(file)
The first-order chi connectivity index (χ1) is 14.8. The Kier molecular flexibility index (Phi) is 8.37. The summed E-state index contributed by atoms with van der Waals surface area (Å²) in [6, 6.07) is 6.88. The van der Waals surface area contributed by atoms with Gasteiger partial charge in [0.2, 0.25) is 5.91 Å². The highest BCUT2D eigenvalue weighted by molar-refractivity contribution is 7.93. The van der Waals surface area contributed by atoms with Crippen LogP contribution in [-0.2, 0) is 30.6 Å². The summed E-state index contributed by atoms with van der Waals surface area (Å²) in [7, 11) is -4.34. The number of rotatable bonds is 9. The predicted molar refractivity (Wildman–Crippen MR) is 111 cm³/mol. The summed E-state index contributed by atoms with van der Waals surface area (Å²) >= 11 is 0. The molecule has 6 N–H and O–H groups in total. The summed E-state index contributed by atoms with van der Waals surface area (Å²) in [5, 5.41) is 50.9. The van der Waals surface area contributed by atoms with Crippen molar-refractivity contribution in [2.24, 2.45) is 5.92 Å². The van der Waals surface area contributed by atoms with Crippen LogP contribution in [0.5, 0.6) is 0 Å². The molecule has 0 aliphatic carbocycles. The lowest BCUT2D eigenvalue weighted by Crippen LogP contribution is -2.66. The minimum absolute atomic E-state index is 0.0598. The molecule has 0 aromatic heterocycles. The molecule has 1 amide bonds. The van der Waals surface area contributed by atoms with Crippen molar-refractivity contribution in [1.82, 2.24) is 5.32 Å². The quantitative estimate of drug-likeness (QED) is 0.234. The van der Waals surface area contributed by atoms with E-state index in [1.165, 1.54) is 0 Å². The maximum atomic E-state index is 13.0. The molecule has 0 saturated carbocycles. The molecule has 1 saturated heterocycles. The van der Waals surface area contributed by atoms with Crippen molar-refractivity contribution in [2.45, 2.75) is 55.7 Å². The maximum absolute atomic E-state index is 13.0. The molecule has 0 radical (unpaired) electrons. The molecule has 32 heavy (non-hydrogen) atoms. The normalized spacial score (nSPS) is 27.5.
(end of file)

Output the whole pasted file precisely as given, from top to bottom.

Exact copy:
The first-order chi connectivity index (χ1) is 14.8. The Kier molecular flexibility index (Phi) is 8.37. The summed E-state index contributed by atoms with van der Waals surface area (Å²) in [6, 6.07) is 6.88. The van der Waals surface area contributed by atoms with Gasteiger partial charge in [0.2, 0.25) is 5.91 Å². The highest BCUT2D eigenvalue weighted by molar-refractivity contribution is 7.93. The van der Waals surface area contributed by atoms with Crippen LogP contribution in [-0.2, 0) is 30.6 Å². The summed E-state index contributed by atoms with van der Waals surface area (Å²) in [7, 11) is -4.34. The number of rotatable bonds is 9. The predicted molar refractivity (Wildman–Crippen MR) is 111 cm³/mol. The summed E-state index contributed by atoms with van der Waals surface area (Å²) >= 11 is 0. The molecule has 6 N–H and O–H groups in total. The summed E-state index contributed by atoms with van der Waals surface area (Å²) in [5, 5.41) is 50.9. The van der Waals surface area contributed by atoms with Crippen molar-refractivity contribution in [2.24, 2.45) is 5.92 Å². The van der Waals surface area contributed by atoms with Crippen LogP contribution in [0.5, 0.6) is 0 Å². The molecule has 0 aliphatic carbocycles. The lowest BCUT2D eigenvalue weighted by Crippen LogP contribution is -2.66. The minimum absolute atomic E-state index is 0.0598. The molecule has 0 aromatic heterocycles. The molecule has 1 amide bonds. The van der Waals surface area contributed by atoms with Crippen molar-refractivity contribution in [1.82, 2.24) is 5.32 Å². The quantitative estimate of drug-likeness (QED) is 0.234. The van der Waals surface area contributed by atoms with E-state index in [1.165, 1.54) is 0 Å². The maximum atomic E-state index is 13.0. The molecule has 0 saturated carbocycles. The molecule has 1 saturated heterocycles. The van der Waals surface area contributed by atoms with Crippen molar-refractivity contribution in [2.45, 2.75) is 55.7 Å². The maximum absolute atomic E-state index is 13.0. The molecule has 0 radical (unpaired) electrons. The molecule has 32 heavy (non-hydrogen) atoms. The normalized spacial score (nSPS) is 27.5.